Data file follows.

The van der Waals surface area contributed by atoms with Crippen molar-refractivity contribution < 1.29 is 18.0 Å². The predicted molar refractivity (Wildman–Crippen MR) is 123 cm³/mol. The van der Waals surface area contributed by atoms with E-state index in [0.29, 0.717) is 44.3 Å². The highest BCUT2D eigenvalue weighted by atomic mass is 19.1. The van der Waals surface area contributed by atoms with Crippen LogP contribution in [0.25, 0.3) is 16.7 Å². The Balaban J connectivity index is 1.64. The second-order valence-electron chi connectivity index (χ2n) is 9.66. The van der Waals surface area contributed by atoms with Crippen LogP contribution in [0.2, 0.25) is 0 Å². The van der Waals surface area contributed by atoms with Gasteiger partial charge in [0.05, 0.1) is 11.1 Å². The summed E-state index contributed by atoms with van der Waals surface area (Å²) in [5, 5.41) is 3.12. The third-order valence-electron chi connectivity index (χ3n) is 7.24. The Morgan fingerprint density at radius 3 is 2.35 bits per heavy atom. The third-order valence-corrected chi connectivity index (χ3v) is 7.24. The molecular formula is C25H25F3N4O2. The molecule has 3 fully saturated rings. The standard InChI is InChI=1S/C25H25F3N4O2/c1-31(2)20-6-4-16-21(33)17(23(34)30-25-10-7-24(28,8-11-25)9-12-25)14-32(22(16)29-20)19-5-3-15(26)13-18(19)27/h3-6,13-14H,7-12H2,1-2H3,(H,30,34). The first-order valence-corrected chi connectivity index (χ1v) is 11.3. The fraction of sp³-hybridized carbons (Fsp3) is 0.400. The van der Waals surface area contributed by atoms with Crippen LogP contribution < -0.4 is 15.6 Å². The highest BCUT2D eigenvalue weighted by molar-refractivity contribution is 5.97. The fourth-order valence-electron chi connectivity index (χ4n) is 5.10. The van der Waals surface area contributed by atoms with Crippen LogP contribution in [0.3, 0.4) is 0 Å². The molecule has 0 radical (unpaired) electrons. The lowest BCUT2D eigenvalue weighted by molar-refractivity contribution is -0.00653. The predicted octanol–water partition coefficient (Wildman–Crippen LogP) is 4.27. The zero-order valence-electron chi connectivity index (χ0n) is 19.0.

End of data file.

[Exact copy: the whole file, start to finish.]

The van der Waals surface area contributed by atoms with Crippen molar-refractivity contribution < 1.29 is 18.0 Å². The predicted molar refractivity (Wildman–Crippen MR) is 123 cm³/mol. The van der Waals surface area contributed by atoms with E-state index in [0.29, 0.717) is 44.3 Å². The highest BCUT2D eigenvalue weighted by atomic mass is 19.1. The van der Waals surface area contributed by atoms with Crippen LogP contribution in [0.25, 0.3) is 16.7 Å². The Balaban J connectivity index is 1.64. The second-order valence-electron chi connectivity index (χ2n) is 9.66. The van der Waals surface area contributed by atoms with Crippen LogP contribution in [0.2, 0.25) is 0 Å². The van der Waals surface area contributed by atoms with Gasteiger partial charge in [0.05, 0.1) is 11.1 Å². The summed E-state index contributed by atoms with van der Waals surface area (Å²) in [5, 5.41) is 3.12. The third-order valence-electron chi connectivity index (χ3n) is 7.24. The Morgan fingerprint density at radius 3 is 2.35 bits per heavy atom. The third-order valence-corrected chi connectivity index (χ3v) is 7.24. The molecular formula is C25H25F3N4O2. The molecule has 3 fully saturated rings. The standard InChI is InChI=1S/C25H25F3N4O2/c1-31(2)20-6-4-16-21(33)17(23(34)30-25-10-7-24(28,8-11-25)9-12-25)14-32(22(16)29-20)19-5-3-15(26)13-18(19)27/h3-6,13-14H,7-12H2,1-2H3,(H,30,34). The first-order valence-corrected chi connectivity index (χ1v) is 11.3. The fraction of sp³-hybridized carbons (Fsp3) is 0.400. The van der Waals surface area contributed by atoms with Crippen LogP contribution < -0.4 is 15.6 Å². The highest BCUT2D eigenvalue weighted by molar-refractivity contribution is 5.97. The fourth-order valence-electron chi connectivity index (χ4n) is 5.10. The van der Waals surface area contributed by atoms with Crippen LogP contribution in [0.3, 0.4) is 0 Å². The molecule has 0 radical (unpaired) electrons. The lowest BCUT2D eigenvalue weighted by molar-refractivity contribution is -0.00653. The predicted octanol–water partition coefficient (Wildman–Crippen LogP) is 4.27. The zero-order valence-electron chi connectivity index (χ0n) is 19.0.